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Did Jason Miyares’ office sign a plea deal with sheriff’s deputy convicted of sex crime?

person speaks into microphone
Republican Attorney General-elect Jason Miyares speaks at a September candidate forum. (AP Photo/Cliff Owen)

Virginia Democrats clambered to accuse Republican Attorney General Jason Miyares of hypocrisy this week - after learning his office signed a plea agreement with a former sheriff’s deputy and convicted sex offender.

But the question of whether Miyares struck a “deal” at all is complicated.

Back in December, Loudoun County Sheriff’s Deputy Dustin Amos was caught asking an underage girl for sex. The girl was actually an undercover detective in Minneapolis posing as a 15 year old, according to court documents.

Amos was using the anonymous social media platform Whisper to communicate with the detective. On December 17th, while Attorney General Mark Herring was still in office, Amos was arrested and charged with two felony counts of soliciting a minor using an electronic device. According to a plea agreement dated March 3, after Attorney General Jason Miyares had taken office, Amos pleaded guilty to one of those two charges while the other was dropped. Amos is still awaiting sentencing.

“The Attorney General has been attacking Commonwealth’s Attorneys across the state for giving plea deals, but then the Attorney General gives a plea deal to a pedophile cop,” said DPVA Spokesperson Gianni Snidle in a press release. “How can Virginians trust the Attorney General to be our chief law enforcement officer if he can’t even tell the truth.”

Miyares spokesperson Victoria LaCivita told VPM the plea agreement was reached in early January, before Miyares was sworn in. 

“Once an agreement is offered and agreed to, it is treated as contract and cannot be changed,” LaCivita said. “It was simply signed at the pre-assigned court date.”

Assistant Attorney General Cynthia Paoletta signed the agreement with Amos and his attorney on March 3. She worked the case under both Herring and Miyares’ administrations.

LaCivita also took issue with the agreement being labeled as a “deal.” She asserts that the second charge was not dropped because of the guilty plea.

“It was made because the evidence did not support that second charge,” LaCivita added. “There was no ‘negotiation’ or ‘deal.’ This is wholly in line with the duties of a prosecutor to do justice.”

Democrats ridiculed Miyares office for not understanding what a plea deal is - even offering to buy Miyares a textbook.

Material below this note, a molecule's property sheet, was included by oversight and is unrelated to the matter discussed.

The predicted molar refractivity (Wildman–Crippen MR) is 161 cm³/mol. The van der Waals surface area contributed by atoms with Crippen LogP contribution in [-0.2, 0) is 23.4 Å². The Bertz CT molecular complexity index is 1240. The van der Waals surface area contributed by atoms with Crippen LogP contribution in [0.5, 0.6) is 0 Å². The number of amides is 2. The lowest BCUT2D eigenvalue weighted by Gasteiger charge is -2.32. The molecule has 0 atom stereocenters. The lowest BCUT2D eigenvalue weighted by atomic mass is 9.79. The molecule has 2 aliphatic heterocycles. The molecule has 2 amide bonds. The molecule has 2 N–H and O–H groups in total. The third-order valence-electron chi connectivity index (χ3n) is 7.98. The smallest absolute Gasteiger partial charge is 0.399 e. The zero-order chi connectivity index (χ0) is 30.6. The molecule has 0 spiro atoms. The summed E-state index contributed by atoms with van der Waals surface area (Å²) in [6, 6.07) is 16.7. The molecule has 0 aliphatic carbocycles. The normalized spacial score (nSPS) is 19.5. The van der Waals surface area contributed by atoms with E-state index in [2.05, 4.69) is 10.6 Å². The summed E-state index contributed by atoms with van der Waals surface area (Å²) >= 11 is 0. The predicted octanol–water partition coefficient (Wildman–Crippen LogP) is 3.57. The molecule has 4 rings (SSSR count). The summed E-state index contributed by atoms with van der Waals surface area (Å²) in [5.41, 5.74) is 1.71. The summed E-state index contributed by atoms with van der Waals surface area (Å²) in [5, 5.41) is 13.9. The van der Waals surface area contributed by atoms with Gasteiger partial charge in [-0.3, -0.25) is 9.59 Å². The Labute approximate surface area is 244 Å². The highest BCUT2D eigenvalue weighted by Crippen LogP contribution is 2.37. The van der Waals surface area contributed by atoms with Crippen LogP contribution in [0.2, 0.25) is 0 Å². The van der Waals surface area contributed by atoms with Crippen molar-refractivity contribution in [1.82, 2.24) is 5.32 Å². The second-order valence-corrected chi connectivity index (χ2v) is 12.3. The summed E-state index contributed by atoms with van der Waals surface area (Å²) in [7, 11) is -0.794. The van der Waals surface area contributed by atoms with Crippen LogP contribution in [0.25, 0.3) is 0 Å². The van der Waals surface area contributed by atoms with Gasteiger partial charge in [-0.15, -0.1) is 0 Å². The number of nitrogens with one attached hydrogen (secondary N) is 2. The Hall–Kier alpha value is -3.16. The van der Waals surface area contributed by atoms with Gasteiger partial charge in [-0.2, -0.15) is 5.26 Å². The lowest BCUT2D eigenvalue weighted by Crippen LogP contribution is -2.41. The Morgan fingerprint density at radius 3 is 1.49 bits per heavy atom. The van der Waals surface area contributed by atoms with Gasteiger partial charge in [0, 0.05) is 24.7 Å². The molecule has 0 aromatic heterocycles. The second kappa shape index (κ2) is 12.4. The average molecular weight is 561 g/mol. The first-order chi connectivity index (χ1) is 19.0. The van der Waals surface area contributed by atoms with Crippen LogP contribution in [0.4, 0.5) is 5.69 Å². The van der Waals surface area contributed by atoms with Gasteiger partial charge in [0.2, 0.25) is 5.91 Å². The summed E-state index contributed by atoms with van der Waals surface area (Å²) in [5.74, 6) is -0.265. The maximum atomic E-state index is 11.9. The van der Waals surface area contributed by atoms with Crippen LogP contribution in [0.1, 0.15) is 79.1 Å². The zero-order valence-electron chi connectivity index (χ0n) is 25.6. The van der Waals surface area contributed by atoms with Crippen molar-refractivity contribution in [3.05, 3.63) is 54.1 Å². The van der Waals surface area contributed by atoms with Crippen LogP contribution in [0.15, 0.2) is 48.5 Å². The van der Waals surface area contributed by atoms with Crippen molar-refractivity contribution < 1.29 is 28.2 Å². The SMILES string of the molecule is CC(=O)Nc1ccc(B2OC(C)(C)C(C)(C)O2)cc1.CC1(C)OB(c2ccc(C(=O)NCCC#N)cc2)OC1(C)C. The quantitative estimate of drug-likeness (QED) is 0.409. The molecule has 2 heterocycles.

“Here at the Democratic Party of Virginia we value education and are happy to enlighten the Attorney General and VA GOP on what exactly a plea deal is,” Snidle said.

The national Democratic Association of Attorneys General also weighed in, distributing a press release accusing Miyares of going “soft on pedophile cop.”

Black’s law dictionary defines a plea deal as "[t]he process whereby the accused and the prosecutor in a criminal case work out a mutually satisfactory disposition of the case subject to court approval. It usually involves the defendant pleading guilty to a lesser offense or to only one or some of the counts of a multi-count indictment in return for a lighter sentence than that possible for the graver charge."

“Characterizing this as a ‘plea deal’ is technically true but misleading,” said Darryl K. Brown, a criminal law professor at University of Virginia. “This is a guilty plea ‘deal’ to the extent ‘deal’ means the same as ‘agreement.’ But calling this a ‘plea deal’ implies that there was a plea bargain in which the state offered some form of reduced charges or leniency in exchange for the defendant pleading guilty, and that’s not the case in this ‘plea agreement.’”

Brown added the prosecutors did not agree to make any specific, non-binding recommendation to the judge about Amos’ sentence, which is typically done for those who sign a plea deal. 

During his campaign for attorney general last year, Miyares promised to take a  “victim-first” approach to the job. And last month, he helped launch the Protecting Americans Action Fund to oust progressive district attorneys, who he says fail to enforce the law and have contributed to rising crime rates. 

While homicide rates in Virginia did increase at record rates in 2020, Virginia’s overall crime rate dropped 10% between 2019 and 2020.